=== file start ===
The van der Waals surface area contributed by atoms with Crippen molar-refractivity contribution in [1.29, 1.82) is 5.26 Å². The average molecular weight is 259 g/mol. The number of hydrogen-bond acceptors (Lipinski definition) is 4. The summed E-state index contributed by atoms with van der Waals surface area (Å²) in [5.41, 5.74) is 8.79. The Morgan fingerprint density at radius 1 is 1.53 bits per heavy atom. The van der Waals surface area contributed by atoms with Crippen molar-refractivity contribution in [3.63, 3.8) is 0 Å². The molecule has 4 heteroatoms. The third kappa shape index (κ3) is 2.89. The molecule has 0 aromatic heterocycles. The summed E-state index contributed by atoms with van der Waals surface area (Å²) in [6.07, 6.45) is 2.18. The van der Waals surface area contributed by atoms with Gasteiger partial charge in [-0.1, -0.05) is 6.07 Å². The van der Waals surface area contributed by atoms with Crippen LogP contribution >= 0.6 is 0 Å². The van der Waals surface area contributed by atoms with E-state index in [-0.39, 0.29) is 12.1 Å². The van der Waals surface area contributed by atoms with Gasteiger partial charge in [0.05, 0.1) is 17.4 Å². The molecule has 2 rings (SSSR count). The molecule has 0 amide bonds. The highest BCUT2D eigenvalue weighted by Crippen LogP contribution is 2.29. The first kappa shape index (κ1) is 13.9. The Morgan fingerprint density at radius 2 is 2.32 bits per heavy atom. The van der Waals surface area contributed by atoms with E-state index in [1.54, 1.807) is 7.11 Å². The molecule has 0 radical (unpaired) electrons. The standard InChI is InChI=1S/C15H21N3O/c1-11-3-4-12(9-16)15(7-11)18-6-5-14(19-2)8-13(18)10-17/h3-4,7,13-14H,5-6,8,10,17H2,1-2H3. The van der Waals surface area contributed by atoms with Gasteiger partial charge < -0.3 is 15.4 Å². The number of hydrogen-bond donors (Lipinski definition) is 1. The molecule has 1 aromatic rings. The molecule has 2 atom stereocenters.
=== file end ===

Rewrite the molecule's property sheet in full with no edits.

The van der Waals surface area contributed by atoms with Crippen molar-refractivity contribution in [1.29, 1.82) is 5.26 Å². The average molecular weight is 259 g/mol. The number of hydrogen-bond acceptors (Lipinski definition) is 4. The summed E-state index contributed by atoms with van der Waals surface area (Å²) in [5.41, 5.74) is 8.79. The Morgan fingerprint density at radius 1 is 1.53 bits per heavy atom. The van der Waals surface area contributed by atoms with Crippen molar-refractivity contribution in [3.63, 3.8) is 0 Å². The molecule has 4 heteroatoms. The third kappa shape index (κ3) is 2.89. The molecule has 0 aromatic heterocycles. The summed E-state index contributed by atoms with van der Waals surface area (Å²) in [6.07, 6.45) is 2.18. The van der Waals surface area contributed by atoms with Gasteiger partial charge in [-0.1, -0.05) is 6.07 Å². The van der Waals surface area contributed by atoms with Crippen LogP contribution >= 0.6 is 0 Å². The van der Waals surface area contributed by atoms with E-state index in [-0.39, 0.29) is 12.1 Å². The van der Waals surface area contributed by atoms with Gasteiger partial charge in [0.05, 0.1) is 17.4 Å². The molecule has 2 rings (SSSR count). The molecule has 0 amide bonds. The highest BCUT2D eigenvalue weighted by Crippen LogP contribution is 2.29. The first kappa shape index (κ1) is 13.9. The Morgan fingerprint density at radius 2 is 2.32 bits per heavy atom. The van der Waals surface area contributed by atoms with E-state index in [1.54, 1.807) is 7.11 Å². The molecule has 0 radical (unpaired) electrons. The standard InChI is InChI=1S/C15H21N3O/c1-11-3-4-12(9-16)15(7-11)18-6-5-14(19-2)8-13(18)10-17/h3-4,7,13-14H,5-6,8,10,17H2,1-2H3. The van der Waals surface area contributed by atoms with Gasteiger partial charge < -0.3 is 15.4 Å². The number of hydrogen-bond donors (Lipinski definition) is 1. The molecule has 1 aromatic rings. The molecule has 2 atom stereocenters.